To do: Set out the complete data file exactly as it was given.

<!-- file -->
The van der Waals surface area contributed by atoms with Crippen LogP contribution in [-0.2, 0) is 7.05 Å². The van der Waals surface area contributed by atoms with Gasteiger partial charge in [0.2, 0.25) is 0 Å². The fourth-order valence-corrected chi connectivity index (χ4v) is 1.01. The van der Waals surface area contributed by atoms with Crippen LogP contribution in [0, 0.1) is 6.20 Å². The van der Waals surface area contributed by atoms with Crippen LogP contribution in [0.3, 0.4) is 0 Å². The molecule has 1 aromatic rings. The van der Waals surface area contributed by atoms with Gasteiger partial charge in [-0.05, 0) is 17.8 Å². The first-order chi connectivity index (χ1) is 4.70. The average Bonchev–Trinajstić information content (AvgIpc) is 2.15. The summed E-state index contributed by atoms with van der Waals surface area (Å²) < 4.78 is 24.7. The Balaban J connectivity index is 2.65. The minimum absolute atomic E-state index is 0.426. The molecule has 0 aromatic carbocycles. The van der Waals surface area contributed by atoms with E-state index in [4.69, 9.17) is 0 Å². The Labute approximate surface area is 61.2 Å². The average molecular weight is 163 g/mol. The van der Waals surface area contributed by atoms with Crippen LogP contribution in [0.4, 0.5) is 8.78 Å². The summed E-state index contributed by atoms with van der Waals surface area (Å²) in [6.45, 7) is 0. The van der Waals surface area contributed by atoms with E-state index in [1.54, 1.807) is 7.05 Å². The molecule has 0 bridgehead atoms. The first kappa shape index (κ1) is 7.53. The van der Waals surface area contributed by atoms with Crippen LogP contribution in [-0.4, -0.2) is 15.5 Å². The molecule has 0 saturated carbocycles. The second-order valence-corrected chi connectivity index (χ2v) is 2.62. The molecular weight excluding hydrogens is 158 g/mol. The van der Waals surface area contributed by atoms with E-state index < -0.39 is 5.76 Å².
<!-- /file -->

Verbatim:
The van der Waals surface area contributed by atoms with Crippen LogP contribution in [-0.2, 0) is 7.05 Å². The van der Waals surface area contributed by atoms with Gasteiger partial charge in [0.2, 0.25) is 0 Å². The fourth-order valence-corrected chi connectivity index (χ4v) is 1.01. The van der Waals surface area contributed by atoms with Crippen LogP contribution in [0, 0.1) is 6.20 Å². The van der Waals surface area contributed by atoms with Crippen LogP contribution in [0.3, 0.4) is 0 Å². The molecule has 1 aromatic rings. The van der Waals surface area contributed by atoms with Gasteiger partial charge in [-0.05, 0) is 17.8 Å². The first-order chi connectivity index (χ1) is 4.70. The average Bonchev–Trinajstić information content (AvgIpc) is 2.15. The summed E-state index contributed by atoms with van der Waals surface area (Å²) < 4.78 is 24.7. The Balaban J connectivity index is 2.65. The minimum absolute atomic E-state index is 0.426. The molecule has 0 aromatic carbocycles. The van der Waals surface area contributed by atoms with E-state index in [4.69, 9.17) is 0 Å². The Labute approximate surface area is 61.2 Å². The average molecular weight is 163 g/mol. The van der Waals surface area contributed by atoms with Crippen LogP contribution in [0.4, 0.5) is 8.78 Å². The summed E-state index contributed by atoms with van der Waals surface area (Å²) in [6.45, 7) is 0. The van der Waals surface area contributed by atoms with E-state index in [1.54, 1.807) is 7.05 Å². The molecule has 0 bridgehead atoms. The first kappa shape index (κ1) is 7.53. The van der Waals surface area contributed by atoms with Crippen LogP contribution in [-0.4, -0.2) is 15.5 Å². The molecule has 0 saturated carbocycles. The second-order valence-corrected chi connectivity index (χ2v) is 2.62. The molecular weight excluding hydrogens is 158 g/mol. The van der Waals surface area contributed by atoms with E-state index < -0.39 is 5.76 Å².